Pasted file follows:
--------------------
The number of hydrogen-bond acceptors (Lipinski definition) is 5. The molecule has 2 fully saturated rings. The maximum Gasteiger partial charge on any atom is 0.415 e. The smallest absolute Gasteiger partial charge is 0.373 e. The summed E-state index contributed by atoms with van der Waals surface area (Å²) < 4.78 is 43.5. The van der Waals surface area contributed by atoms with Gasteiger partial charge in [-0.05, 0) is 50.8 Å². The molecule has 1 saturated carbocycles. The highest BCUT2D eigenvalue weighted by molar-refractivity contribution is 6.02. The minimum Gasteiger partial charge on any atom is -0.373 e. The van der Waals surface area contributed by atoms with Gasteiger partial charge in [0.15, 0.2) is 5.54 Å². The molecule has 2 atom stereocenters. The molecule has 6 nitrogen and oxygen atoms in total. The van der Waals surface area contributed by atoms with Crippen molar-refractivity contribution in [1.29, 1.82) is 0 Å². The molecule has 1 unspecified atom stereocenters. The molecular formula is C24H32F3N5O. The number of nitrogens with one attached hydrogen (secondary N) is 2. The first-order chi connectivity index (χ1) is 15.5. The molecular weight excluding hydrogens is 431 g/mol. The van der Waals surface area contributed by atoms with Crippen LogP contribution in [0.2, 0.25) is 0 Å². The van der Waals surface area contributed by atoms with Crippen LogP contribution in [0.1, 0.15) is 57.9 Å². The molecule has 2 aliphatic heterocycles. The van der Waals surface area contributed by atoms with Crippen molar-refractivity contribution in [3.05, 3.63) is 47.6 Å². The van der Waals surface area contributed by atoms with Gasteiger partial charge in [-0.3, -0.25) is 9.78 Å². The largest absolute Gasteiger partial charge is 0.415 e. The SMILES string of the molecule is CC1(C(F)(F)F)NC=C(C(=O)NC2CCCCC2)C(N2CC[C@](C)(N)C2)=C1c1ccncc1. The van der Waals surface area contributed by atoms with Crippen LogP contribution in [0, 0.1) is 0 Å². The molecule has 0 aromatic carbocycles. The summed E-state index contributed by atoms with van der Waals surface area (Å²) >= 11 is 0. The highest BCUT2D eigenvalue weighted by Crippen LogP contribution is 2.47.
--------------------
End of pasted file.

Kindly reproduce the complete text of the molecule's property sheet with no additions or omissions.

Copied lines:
The number of hydrogen-bond acceptors (Lipinski definition) is 5. The molecule has 2 fully saturated rings. The maximum Gasteiger partial charge on any atom is 0.415 e. The smallest absolute Gasteiger partial charge is 0.373 e. The summed E-state index contributed by atoms with van der Waals surface area (Å²) < 4.78 is 43.5. The van der Waals surface area contributed by atoms with Gasteiger partial charge in [-0.05, 0) is 50.8 Å². The molecule has 1 saturated carbocycles. The highest BCUT2D eigenvalue weighted by molar-refractivity contribution is 6.02. The minimum Gasteiger partial charge on any atom is -0.373 e. The van der Waals surface area contributed by atoms with Gasteiger partial charge in [0.15, 0.2) is 5.54 Å². The molecule has 2 atom stereocenters. The molecule has 6 nitrogen and oxygen atoms in total. The van der Waals surface area contributed by atoms with Crippen molar-refractivity contribution in [1.29, 1.82) is 0 Å². The molecule has 1 unspecified atom stereocenters. The molecular formula is C24H32F3N5O. The number of nitrogens with one attached hydrogen (secondary N) is 2. The first-order chi connectivity index (χ1) is 15.5. The molecular weight excluding hydrogens is 431 g/mol. The van der Waals surface area contributed by atoms with Crippen LogP contribution in [0.2, 0.25) is 0 Å². The van der Waals surface area contributed by atoms with Crippen LogP contribution in [0.1, 0.15) is 57.9 Å². The molecule has 2 aliphatic heterocycles. The van der Waals surface area contributed by atoms with Crippen molar-refractivity contribution in [3.05, 3.63) is 47.6 Å². The van der Waals surface area contributed by atoms with Gasteiger partial charge in [-0.3, -0.25) is 9.78 Å². The largest absolute Gasteiger partial charge is 0.415 e. The SMILES string of the molecule is CC1(C(F)(F)F)NC=C(C(=O)NC2CCCCC2)C(N2CC[C@](C)(N)C2)=C1c1ccncc1. The van der Waals surface area contributed by atoms with Crippen LogP contribution in [0, 0.1) is 0 Å². The molecule has 0 aromatic carbocycles. The summed E-state index contributed by atoms with van der Waals surface area (Å²) >= 11 is 0. The highest BCUT2D eigenvalue weighted by Crippen LogP contribution is 2.47.